With all of the deep sea exploration, we are getting amazing photos of these deep sea creatures who live far below the surface of the seas, in the perpetual darkness and crushing depths of Davy Jones locker:
Eating deep ocean fish
Independent food tips by Donald K. Burleson
Now, after seeing these amazing pictures like these you are probably thinking:
�What do these deep ocean fish taste like?�
Well, I went on a search to find out. There are two place that do deep ocean dishing, off the coast of Japan and off this islands of Madeira.
Madera is a lovely island in the mid Atlantic where the ancient volcanoes soar a mile above sea level, and conversely, plunge to depths of almost two miles deep.
On the island of Madeira they have learned how to fish for this deep sea delicacy, a fish that dwells more than a mile below the sea.
They are called �scabbard fish� (or Espada in Portuguese), and they are super ugly, sword-shaped with giant eyes and teeth:
These are super-creepy looking fish, with giant eyes and teeth to suit them for the perpetual twilight of their deep sea world.
Fishing the deep
Fishing a mile below the water is not a trivial matter. As a scuba diver, I know that the pressure increase 3x for every 100 feet, and I enjoy the three atmosphere �squeeze� that you get at 100 feet below the ocean (it makes you feel great afterwards!).
Humans cannot survive the 150x atmosphere squeeze, a crushing squeeze that the scabbard fish take for granted.
At a mile depth, it takes a half hour to reel-up the fishing lines. Like a spaceman loosing pressure from rapid decompression in space, as scabbard fish are reeled up into the sunlit world, the Espada literally explodes from the pressure reduction. Their bold boils, their muscles rupture, making for some mighty tasty meat. The decompression also oxidized their bright silver scales, turning them to a jet black color.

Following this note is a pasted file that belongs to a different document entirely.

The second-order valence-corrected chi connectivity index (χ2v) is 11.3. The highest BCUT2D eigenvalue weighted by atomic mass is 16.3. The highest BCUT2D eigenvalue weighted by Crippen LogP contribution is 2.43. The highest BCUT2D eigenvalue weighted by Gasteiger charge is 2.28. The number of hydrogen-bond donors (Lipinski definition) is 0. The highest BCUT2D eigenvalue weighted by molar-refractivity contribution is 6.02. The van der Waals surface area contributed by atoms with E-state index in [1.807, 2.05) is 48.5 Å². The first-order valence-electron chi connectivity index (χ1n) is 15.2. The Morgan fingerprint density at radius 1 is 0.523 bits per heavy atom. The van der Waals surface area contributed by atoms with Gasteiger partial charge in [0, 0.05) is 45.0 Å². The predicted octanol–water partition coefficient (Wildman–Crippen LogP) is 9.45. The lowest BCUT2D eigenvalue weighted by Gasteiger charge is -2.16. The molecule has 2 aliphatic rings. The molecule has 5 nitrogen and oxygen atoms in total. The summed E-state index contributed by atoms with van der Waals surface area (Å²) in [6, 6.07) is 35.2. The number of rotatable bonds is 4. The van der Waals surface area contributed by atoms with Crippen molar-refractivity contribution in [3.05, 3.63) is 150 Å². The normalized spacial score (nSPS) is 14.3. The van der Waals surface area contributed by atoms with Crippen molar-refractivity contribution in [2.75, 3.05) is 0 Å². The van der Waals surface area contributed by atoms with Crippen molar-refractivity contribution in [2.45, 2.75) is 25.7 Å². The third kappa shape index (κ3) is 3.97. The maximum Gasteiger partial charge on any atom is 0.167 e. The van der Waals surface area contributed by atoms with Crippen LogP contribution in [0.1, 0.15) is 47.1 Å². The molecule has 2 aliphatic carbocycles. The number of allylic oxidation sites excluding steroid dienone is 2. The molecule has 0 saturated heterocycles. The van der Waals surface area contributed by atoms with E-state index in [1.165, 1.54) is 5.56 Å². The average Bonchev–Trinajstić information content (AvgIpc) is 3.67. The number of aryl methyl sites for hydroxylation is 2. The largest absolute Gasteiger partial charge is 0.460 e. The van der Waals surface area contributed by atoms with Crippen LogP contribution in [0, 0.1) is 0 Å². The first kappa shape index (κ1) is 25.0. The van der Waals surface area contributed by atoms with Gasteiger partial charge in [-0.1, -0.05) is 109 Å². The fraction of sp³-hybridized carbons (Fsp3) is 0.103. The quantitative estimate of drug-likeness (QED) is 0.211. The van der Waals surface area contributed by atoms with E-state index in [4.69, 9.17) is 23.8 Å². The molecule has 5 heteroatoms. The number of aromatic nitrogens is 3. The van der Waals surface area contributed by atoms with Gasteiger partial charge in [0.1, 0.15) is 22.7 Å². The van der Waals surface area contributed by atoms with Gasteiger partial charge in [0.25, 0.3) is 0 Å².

Eating delicacies from the deep ocean
Madeira is a wonderful place, warn and friendly, with remarkable seafood. Their seafood might make some Americans squeamish, since when you eat seafood in Madeira, you get it �on the hoof�, as I learned when I ordered sardines:
Fresh Sardines in Madeira
You can get scabbard fish in many of the local restaurants, and I made sure to get ours sans head, filleted and battered. Below, the serve it Madeira style, with bananas, a major Madeira export:
Scabbardfish served-up Madeira style
Scabbardfish is a flakey white fish, pre-tenderized from the decompression (not firm flesh) and mild in flavor, not unlike halibut. We absolute adore Madeira, especially when the snow flies at home:
Here are my photos from Madeira.